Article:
American consumers are, by a wide margin, more interested in hybrid-electric powertrains than clean diesel engines, according to a J.D. Power and Associates survey on emerging technologies.

Of 20 safety, comfort, infotainment and powertrain technologies reviewed in the annual study released today, clean diesel engines finished dead last in terms of consumer interest. Just 6% of respondents were “definitely interested,” despite the fuel savings and performance benefits delivered by the technology.

Clean diesels were bested by features such as remote-vehicle diagnostics, heated/cooled seating and hybrid powertrains, which ranked fifth at 72%.

Blind-spot detection finished first, capturing prime attention from 76% of those surveyed.

Hybrids bested diesels even after respondents were advised of their respective market prices. Interest in the former fell to 8th place when the technology’s $5,000 price tag was revealed, while interest in diesel technology, priced at $1,800, rose only to 14th.

Mike Marshall, JDPA’s director of emerging automotive technologies, expresses shock.

“I didn’t think (diesel) would fare as poorly as it did,” Marshall tells Ward’s. “I thought that we were slowly getting away from these latent misconceptions of diesel technology. And what these results tell me is that we’re not.”

The misconceptions, he says, suggest diesel engines are like their noisy, sooty predecessors of three decades ago.

Ward’s engine installation data belies the disparity between hybrids and diesels. For model-year ’07, hybrids accounted for 2.3% of U.S. light-vehicle powertrains, compared with 2.4% penetration for diesels.

“With VW coming back online this year and Mercedes bringing Bluetec, it’s going to raise the awareness,” Marshall says.

After a 1-year regulation-induced hiatus from the U.S. diesel-powered light-vehicle market, Volkswagen AG returns this year with a re-engineered 4-cyl. oil-burner in its ’09 Jetta. The new engine will comply with stringent California LEV II and federal Tier II, bin 5 emissions standards, allowing the vehicle to be sold in all 50 states.

Next year, the auto maker will launch a 3.0L V-6 clean diesel engine in its ’10 Touareg cross/utility vehicle. The same engine also will be available in the ’10 Q7, the Touareg’s Audi platform-mate.

The auto maker launched a public relations campaign last year to educate American consumers. Diesels represent 5% of VW’s U.S. sales, but the company expects 18% penetration by 2014.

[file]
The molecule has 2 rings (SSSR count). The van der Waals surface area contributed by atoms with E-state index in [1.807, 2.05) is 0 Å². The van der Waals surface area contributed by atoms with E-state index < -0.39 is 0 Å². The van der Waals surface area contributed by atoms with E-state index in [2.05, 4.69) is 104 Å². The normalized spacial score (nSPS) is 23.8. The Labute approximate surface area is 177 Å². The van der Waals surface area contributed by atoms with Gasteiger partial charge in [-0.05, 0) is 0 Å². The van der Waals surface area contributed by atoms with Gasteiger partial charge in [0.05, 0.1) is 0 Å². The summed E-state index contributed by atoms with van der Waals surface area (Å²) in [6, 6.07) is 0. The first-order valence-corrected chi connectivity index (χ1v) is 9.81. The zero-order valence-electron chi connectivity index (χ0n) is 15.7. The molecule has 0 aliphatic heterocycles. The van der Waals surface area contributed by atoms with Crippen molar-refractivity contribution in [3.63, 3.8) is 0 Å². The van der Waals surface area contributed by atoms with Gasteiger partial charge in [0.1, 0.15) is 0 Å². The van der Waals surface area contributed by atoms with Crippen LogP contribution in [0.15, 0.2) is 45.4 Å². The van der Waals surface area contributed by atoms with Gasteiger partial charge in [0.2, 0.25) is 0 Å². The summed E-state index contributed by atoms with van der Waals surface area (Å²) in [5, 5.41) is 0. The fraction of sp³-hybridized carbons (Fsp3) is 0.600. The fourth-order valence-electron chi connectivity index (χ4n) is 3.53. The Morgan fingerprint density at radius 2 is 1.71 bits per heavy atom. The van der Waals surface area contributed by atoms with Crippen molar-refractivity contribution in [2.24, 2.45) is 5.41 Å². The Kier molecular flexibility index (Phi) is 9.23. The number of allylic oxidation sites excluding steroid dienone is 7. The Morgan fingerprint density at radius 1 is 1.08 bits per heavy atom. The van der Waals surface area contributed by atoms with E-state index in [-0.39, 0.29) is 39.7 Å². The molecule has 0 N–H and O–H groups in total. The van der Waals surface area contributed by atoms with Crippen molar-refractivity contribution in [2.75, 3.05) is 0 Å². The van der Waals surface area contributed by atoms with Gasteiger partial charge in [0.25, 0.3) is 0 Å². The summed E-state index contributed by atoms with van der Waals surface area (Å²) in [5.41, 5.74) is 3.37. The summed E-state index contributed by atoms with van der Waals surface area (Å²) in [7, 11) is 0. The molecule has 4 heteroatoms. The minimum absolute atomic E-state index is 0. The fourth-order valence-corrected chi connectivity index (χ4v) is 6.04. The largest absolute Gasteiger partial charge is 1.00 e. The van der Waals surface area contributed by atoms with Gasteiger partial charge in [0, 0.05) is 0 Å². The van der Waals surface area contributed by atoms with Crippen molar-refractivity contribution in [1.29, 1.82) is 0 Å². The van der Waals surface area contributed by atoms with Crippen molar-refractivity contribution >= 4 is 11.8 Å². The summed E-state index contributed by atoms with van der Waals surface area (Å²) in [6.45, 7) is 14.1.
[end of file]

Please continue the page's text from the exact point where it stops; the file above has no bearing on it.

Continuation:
Meanwhile, Daimler AG’s Mercedes brand will mark 2008 by rolling out M-Class, R-Class and GL-Class CUVs powered by its trademark Bluetec diesels. But like the larger VW mill, these engines will benefit from AdBlue urea injection technology, which will make the vehicles saleable in 50 states.

And BMW AG is planning to market its 3-Series midsize car and X5 CUV with clean diesel technology.

Marshall notes this year’s survey suggests consumer interest is skewing away from safety features.

“Last year, we saw premium surround-sound, a non-safety feature in our study, break the top-5 rankings in terms of initial interest,” Marshall says. “And that trend really accelerated this year.”

Initial interest is an indicator of consumer attitudes before a feature’s market price is made known. Using this yardstick, navigation systems ranked third, after backup assist.

Surround-sound ranked sixth, followed by heated/cooled front seats.

“We don’t see it turning upside-down,” Marshall says of the safety-vs.-infotainment dynamic. “But the way they’re mingling together in terms of relative interest, entertainment of infotainment is really starting to compete with these safety features.”

This year marked the first time hybrids and clean diesels were included in the initial-interest top-20. The other newcomers were portable navigation devices and collision mitigation systems.

– with James M. Amend in Wolfsburg, Germany